UBC Undergraduate Research

Life cycle assessment of the new SUB project Attieh, Ahmed; Chutskoff, Andrew; Clague, Brandon; Birdle, Jon; Hawkins, Tyler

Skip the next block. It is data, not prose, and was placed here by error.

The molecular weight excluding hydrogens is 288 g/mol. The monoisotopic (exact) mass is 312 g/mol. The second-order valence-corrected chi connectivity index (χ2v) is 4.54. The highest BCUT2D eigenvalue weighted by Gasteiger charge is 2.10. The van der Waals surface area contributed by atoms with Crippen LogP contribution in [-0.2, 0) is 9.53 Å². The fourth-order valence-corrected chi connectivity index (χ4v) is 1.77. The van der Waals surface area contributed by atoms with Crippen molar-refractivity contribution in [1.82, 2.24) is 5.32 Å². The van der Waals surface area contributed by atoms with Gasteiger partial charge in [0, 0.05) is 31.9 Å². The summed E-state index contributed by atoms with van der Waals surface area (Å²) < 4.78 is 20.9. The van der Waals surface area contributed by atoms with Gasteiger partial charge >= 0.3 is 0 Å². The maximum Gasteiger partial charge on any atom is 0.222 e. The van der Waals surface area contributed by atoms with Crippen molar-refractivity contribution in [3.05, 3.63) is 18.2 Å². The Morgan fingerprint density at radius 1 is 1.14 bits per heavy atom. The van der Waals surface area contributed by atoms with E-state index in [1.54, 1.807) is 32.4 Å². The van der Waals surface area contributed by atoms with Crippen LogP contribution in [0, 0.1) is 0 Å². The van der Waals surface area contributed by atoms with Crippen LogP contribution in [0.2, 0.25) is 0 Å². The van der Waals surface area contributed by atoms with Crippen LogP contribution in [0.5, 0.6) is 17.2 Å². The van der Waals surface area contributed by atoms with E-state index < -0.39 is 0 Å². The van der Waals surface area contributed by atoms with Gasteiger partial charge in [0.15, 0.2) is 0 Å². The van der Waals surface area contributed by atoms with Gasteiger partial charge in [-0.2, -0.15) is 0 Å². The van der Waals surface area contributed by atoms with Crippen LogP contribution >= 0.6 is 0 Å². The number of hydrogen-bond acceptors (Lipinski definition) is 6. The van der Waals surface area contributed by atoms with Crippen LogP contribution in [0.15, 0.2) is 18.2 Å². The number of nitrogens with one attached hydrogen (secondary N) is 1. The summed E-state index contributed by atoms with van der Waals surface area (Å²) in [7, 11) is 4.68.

The University of British Columbia’s New Student Union Building is to be completed for use by September 2014. It’s 222,000 square feet will cost approximately $103 million, 78% funded by UBC student fees. UBC aims for the New SUB to be LEED Platinum rated an example of UBC’s commitment to sustainability, climate change action, and green building innovation. This Life Cycle Assessment quantifies the environmental impacts associated with the building’s materials and energy use as represented in the Issued for Construction drawings dated May 7, 2012. Specifically, we did material takeoffs of the foundations, columns & beams, floors, interior walls, exterior walls and roofs using OnCenter’s Onscreen Take-off software. Environmental impacts were then estimated using Athena’s Impact Estimator software for the following impact categories: acidification potential, eutrophication potential, fossil fuel consumption, global warming potential, human health criteria, ozone depletion potential, and smog potential. Sensitivity analysis found that concrete played far and away the largest role in determining environmental impacts. Specifically the use of a 35% fly ash concrete mix, compared to a 9% mix (the minimum accepted for input by the Athena software), will reduce the whole building’s associated CO2 emissions by 7.4%, an estimation which likely confirms the concrete supplier’s claim of 35% vs 0% achieving a 10% reduction. This LCA is a preliminary student analysis with rough estimations and not absent of assumptions. However it is intended to be useful both through material impact comparisons and as a baseline study for further evaluation. Disclaimer: “UBC SEEDS provides students with the opportunity to share the findings of their studies, as well as their opinions, conclusions and recommendations with the UBC community. The reader should bear in mind that this is a student project/report and is not an official document of UBC. Furthermore readers should bear in mind that these reports may not reflect the current status of activities at UBC. We urge you to contact the research persons mentioned in a report or the SEEDS Coordinator about the current status of the subject matter of a project/report.”

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